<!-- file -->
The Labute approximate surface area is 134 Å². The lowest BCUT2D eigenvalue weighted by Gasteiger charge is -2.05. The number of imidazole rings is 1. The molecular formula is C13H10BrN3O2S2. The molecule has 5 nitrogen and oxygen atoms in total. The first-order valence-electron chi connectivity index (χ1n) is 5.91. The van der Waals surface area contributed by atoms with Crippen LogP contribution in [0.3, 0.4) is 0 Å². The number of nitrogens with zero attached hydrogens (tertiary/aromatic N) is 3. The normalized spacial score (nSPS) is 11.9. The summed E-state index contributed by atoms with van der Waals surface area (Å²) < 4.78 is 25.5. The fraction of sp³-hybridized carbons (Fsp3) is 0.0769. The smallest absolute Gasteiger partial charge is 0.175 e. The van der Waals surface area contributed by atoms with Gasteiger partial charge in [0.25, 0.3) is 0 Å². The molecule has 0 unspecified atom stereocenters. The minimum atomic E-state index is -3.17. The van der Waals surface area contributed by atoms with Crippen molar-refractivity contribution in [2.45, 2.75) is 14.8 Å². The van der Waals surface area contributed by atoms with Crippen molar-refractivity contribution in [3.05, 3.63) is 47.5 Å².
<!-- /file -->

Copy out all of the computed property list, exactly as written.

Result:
The Labute approximate surface area is 134 Å². The lowest BCUT2D eigenvalue weighted by Gasteiger charge is -2.05. The number of imidazole rings is 1. The molecular formula is C13H10BrN3O2S2. The molecule has 5 nitrogen and oxygen atoms in total. The first-order valence-electron chi connectivity index (χ1n) is 5.91. The van der Waals surface area contributed by atoms with Crippen LogP contribution in [0.3, 0.4) is 0 Å². The number of nitrogens with zero attached hydrogens (tertiary/aromatic N) is 3. The normalized spacial score (nSPS) is 11.9. The summed E-state index contributed by atoms with van der Waals surface area (Å²) < 4.78 is 25.5. The fraction of sp³-hybridized carbons (Fsp3) is 0.0769. The smallest absolute Gasteiger partial charge is 0.175 e. The van der Waals surface area contributed by atoms with Gasteiger partial charge in [0.25, 0.3) is 0 Å². The molecule has 0 unspecified atom stereocenters. The minimum atomic E-state index is -3.17. The van der Waals surface area contributed by atoms with Crippen molar-refractivity contribution in [2.45, 2.75) is 14.8 Å². The van der Waals surface area contributed by atoms with Crippen molar-refractivity contribution in [3.05, 3.63) is 47.5 Å².